Titanic still draws people to her long after she sank in 1912. There are the usual memorials in Belfast, Southampton, Halifax and other places. Each year the U.S. Coast Guard flies over the area Titanic sank to drop a wreath. Other less noticed things occur as well. Titanic themed meals are in vogue. People dress up in period outfits, attend a dinner that approximates meals served aboard ship, and learn some Titanic lore from enthusiasts. Titanic documentaries are often shown around this time along with showings of A Night To Remember (1958), a fondly remembered movie based on Walter Lord’s book. The more recent Titanic is not history but does recreate the ship wonderfully along with rich period look and feel.?
Titanic is not unlike a Greek tragedy. Such tragedies always depict the outcome as avoidable. Not so far off in Titanic’s case. Her demise was avoidable and arguably predictable. Walter Lord summarizes it as complacency on all levels: government, the ship owners, and those commanded them. No one seemed overly concerned with the lack of lifeboats. Ship owners, for reasons of economy and aesthetics, did not want too many. They knew their presence comforted passengers. The Board of Trade considered passengers cargo and cargo equals space. So lifeboats were tagged to the amount of space one took, not on the total number of passengers and crew aboard ship. Fine in small vessels but inadequate when the numbers exceeded the total capacity of lifeboats available.
Major shipwrecks were rare but not uncommon. Most ship owners believed the risk was minimal. They also believed passengers carried the risk as well. It was always a possibility, however remote, that something would go wrong resulting in injury or death. Strict liability laws made it difficult (but not impossible) to obtain judgments against them. Many became complacent about the danger of a major catastrophe. They believed in all the wondrous new technologies that made ships stronger and safer. A ship might be wounded, scraped, and battered but would remain afloat. Titanic was designed with that in mind.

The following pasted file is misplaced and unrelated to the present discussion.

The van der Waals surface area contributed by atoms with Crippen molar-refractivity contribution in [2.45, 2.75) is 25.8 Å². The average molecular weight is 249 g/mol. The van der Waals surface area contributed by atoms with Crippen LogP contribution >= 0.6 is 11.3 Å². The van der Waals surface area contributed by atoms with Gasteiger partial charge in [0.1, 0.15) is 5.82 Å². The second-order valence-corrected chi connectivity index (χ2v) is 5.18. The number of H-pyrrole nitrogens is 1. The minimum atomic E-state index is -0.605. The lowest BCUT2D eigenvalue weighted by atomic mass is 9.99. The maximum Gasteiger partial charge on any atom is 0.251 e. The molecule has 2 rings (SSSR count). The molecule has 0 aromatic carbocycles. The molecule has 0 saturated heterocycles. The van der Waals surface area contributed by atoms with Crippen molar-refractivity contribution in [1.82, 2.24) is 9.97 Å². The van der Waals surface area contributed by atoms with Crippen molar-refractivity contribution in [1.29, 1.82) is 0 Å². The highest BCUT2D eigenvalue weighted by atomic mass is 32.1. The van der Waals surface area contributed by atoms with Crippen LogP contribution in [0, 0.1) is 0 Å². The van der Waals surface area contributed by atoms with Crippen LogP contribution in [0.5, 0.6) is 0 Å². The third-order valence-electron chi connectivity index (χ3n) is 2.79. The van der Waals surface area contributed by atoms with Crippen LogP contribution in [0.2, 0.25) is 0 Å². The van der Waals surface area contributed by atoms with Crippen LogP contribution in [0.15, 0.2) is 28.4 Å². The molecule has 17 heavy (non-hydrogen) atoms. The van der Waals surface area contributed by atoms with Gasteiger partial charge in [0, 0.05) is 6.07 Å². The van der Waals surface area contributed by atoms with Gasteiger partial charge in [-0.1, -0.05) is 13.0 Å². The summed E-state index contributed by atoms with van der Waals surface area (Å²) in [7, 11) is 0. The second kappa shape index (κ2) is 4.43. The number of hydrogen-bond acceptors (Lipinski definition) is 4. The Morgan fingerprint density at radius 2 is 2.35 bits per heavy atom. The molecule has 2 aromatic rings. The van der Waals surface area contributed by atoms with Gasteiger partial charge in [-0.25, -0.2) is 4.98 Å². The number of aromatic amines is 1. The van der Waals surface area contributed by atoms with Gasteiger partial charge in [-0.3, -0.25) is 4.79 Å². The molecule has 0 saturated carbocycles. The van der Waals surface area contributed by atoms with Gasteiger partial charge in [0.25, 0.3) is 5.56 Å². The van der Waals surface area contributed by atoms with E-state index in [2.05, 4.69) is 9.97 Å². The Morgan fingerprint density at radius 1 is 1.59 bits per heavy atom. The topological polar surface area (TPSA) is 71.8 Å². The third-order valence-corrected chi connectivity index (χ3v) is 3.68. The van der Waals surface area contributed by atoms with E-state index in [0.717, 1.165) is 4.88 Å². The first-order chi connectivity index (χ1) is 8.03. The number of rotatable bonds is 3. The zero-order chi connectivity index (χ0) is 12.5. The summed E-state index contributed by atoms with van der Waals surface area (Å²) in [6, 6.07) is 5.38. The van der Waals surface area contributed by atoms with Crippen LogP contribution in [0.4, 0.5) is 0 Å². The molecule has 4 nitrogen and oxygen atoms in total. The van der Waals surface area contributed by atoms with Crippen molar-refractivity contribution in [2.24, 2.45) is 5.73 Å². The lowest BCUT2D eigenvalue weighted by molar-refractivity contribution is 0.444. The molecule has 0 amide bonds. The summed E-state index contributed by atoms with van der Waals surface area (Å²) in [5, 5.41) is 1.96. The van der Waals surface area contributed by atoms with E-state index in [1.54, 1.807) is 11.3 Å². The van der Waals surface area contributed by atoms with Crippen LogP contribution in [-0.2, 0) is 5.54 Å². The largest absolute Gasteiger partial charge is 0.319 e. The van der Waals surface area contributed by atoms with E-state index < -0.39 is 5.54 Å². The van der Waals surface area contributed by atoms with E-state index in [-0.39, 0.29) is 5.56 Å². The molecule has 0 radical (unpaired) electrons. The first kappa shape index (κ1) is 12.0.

Even with lifeboats, it required a trained crew to work them. And on Titanic, that was a problem. Too few were experienced in this task. Smith never had a boat drill. Boat assignments were posted after leaving Queenstown. Manning was inconsistent. Lifeboat 6 was assigned two while Lifeboat 3 had 15. Worse neither he or the senior officers had any idea how many people each lifeboat would carry. They did not know they had been throughly tested by Harland & Wolff to carry 65 persons without any sign of strain. Harland & Wolff never mentioned it, according to Walter Lord, because they assumed Smith and his officers knew this “as a matter of general knowledge.”
Captain Smith was experienced officer. He was widely respected amongst his peers and passengers who sailed on his ships. Yet like many others he was complacent. Until he commanded Olympic, he never had any major problems at sea. However the incident in New York with a tug and the Olympic’s collision with the Royal Navy cruiser Hawke were warnings about how differently these new large ships operated. And suction from the propellers caused the liner New York to break moorings in Southampton. Independently these events proved nothing but together form a pattern. All of them occurred while he was in command.
So his lack of action on lifeboat organization is not the work of a lazy or incompetent ship master. It is of someone who believed they would never be needed except in very rare circumstances. Unlike the depiction in A Night To Remember, Smith was not decisive and barking out orders when the crisis hit. Instead he had to be asked by his officers about lowering lifeboats and other orders like firing distress rockets. Which is why things were confusing on that night. Passengers did not know where to go and had to wait for instructions on deck. Lightoller and Murdoch operated inconsistent policies in their respective lifeboat operations. Lightoller was strict about women and children first while Murdoch allowed men on lifeboats. Smith was likely in shock about Titanic sinking and the terrible loss of life about to happen.
It was not long after Titanic’s sinking that every passenger liner put lifeboats for all and pronounced it in advertisements. No longer was it an issue of money but one of safety. The shocking numbers of those saved to those lost were the new mathematics. And ship owners complied and later maritime laws would make it mandatory along with boat drills for crew. Today most cruise passengers have to practice putting on life jackets and assemble at designated points not long after sailing. While no one crashes into icebergs these days, very rough seas can tumble ships as recent stories indicate. Complacency was certainly major element to the Titanic disaster, which is why one must never become too comfortable for the unexpected happens more often than we like to admit.